Workforce Resilience

OSHA Developing New Standard Affecting Health and Human Service Industry

Avatar photo Lisa Bellis
March 13, 2024

According to OSHA’s 2019 statistics, “healthcare and social assistance workers in private industry experienced workplace-violence-related injuries at an estimated incidence rate of 10.4 per 10,000 full-time workers – for a total of 14,550 nonfatal injuries.” The rates are even higher for psychiatric, substance abuse, and residential mental health care facilities. Despite these staggering statistics, OSHA does not have a specific standard on workplace violence for employers. Currently, the General Duty Clause found in Section 5(a)(1) of the OSH ACT of 1970 is enforced in situations involving workplace violence. Most citations issued by OSHA’s compliance officers due to workplace violence typically involve the health care industry.

This has led OSHA to focus on the early development stages of a new workplace violence standard. In March 2023, OSHA called together a Small Business Advocacy Review (SBAR) panel. They received representation from organizations in industry sectors such as hospitals, residential behavioral health facilities, residential care facilities, home health care, emergency medical services, social assistance, correctional health settings, ambulatory mental health care, ambulatory substance abuse treatment centers, and freestanding emergency centers. OSHA identified potential topics in the draft standard to be considered by the panel, including:

  • A programmatic approach to workplace violence prevention
  • Workplace violence hazard assessments
  • Workplace violence control measures
  • Preventive training
  • Violent incident investigations and recordkeeping
  • Antiretaliatory provisions
  • Approaches that avoid stigmatization of health care patients and social assistance clients

While the exact rollout date of the new standard is unknown at this time, employers can proactively begin evaluating their organization’s current prevention program. The following measures can be implemented or reviewed for effectiveness:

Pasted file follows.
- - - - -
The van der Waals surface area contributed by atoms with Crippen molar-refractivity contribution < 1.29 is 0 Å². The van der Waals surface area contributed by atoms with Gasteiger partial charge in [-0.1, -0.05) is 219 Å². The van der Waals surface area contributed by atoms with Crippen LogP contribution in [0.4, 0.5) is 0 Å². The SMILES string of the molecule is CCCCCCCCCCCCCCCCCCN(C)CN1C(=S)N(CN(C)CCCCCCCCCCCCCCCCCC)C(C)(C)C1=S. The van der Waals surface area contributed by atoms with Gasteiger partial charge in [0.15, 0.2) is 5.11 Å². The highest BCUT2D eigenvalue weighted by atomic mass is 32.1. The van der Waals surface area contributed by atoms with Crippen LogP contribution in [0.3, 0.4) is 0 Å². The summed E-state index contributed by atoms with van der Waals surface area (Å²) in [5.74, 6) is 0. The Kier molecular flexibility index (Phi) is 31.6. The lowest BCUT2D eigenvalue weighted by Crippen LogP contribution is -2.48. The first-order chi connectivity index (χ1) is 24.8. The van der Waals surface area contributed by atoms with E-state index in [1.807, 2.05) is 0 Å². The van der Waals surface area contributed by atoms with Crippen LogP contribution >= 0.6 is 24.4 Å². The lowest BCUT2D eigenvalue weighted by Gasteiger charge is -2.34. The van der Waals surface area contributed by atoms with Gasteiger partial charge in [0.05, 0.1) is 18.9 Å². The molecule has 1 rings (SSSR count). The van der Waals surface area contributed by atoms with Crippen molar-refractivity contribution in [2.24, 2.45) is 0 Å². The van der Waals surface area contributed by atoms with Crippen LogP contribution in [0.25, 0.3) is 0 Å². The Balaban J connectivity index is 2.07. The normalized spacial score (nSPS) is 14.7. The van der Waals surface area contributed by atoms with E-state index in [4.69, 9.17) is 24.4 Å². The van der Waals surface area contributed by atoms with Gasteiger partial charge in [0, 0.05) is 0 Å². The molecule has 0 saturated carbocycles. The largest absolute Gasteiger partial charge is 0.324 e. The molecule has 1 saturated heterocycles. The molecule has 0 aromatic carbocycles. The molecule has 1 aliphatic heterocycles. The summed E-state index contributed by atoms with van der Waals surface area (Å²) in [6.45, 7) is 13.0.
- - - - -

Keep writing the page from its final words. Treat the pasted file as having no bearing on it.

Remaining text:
Written Procedures: Organizations should begin by developing a policy on workplace violence containing zero tolerance. The policy can be a standalone policy, part of the organization’s safety manual, or it can become part of the employee handbook. The policy should begin by expressing management’s commitment, as well as stressing the importance of employee participation. Other items to be included in the written policy include hazard identification, hazard prevention and control, training, and recordkeeping.

Hazard Assessment: Consider all possible hazards that may lead to an instance of workplace violence, including recent terminations that may have been particularly difficult. Conduct a walkthrough inspection of your facility and grounds to determine the security of all entry points. Are doors left propped open during breaks? Are windows latched and locked? What areas need further securement?

Physical Controls: These are referred to as ‘engineering’ or physical controls used to reduce or eliminate workplace violence hazards:

  • Keyless door entries and buzzer systems with cameras in the reception area
  • Convex mirrors at the end of hallways that expand visibility for safety
  • Panic buttons mounted under desks or attached to a breakaway lanyard that immediately alert local law enforcement of emergencies
  • The arrangement of furniture to avoid entrapment
  • Safe rooms that can be used during lockdown situations
  • Adequate lighting in the parking lot and around the building perimeter
  • Door defense systems, such as door jams based upon the swing or hinge of the door

Administrative Controls:

  • Ensure doors leading to counseling or administrative offices are kept locked; employees should always escort clients, patients, consumers, or other visitors to and from the reception area
  • Reach out to local police and emergency responders; provide them with a current copy of your building schematics and invite them to your facility to become familiar with the layout and offer security advice
  • Conduct annual training and regular drills
  • Provide a system for employees to report incidents or potential incidents without fear of retaliation; it should include a timeframe for a response to the reporter on the outcome of the investigation and any action(s) taken

For more information and helpful resources, OSHA provides guidance on workplace violence prevention programs, or please reach out to Lisa Bellis, senior vice president of risk management & loss control at Brown & Brown, at 610-348-7986.

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About Lisa Bellis

Lisa Bellis is the senior vice president of risk management and loss control at Brown & Brown. She has over 35 years’ experience in commercial property/casualty insurance and maintains a deep commitment to reducing the effects of loss and increasing an organization’s overall profitability through effectively analyzing exposures and implementing sound risk management practices. She is certified by New York state to conduct Workplace Safety Certifications under ICR 59 and ICR 60. Lisa was also inducted as a Certified Praesidium Guardian for Abuse Prevention in 2021, and has since founded RAAMP It Up!™, an assessment for abuse prevention programs.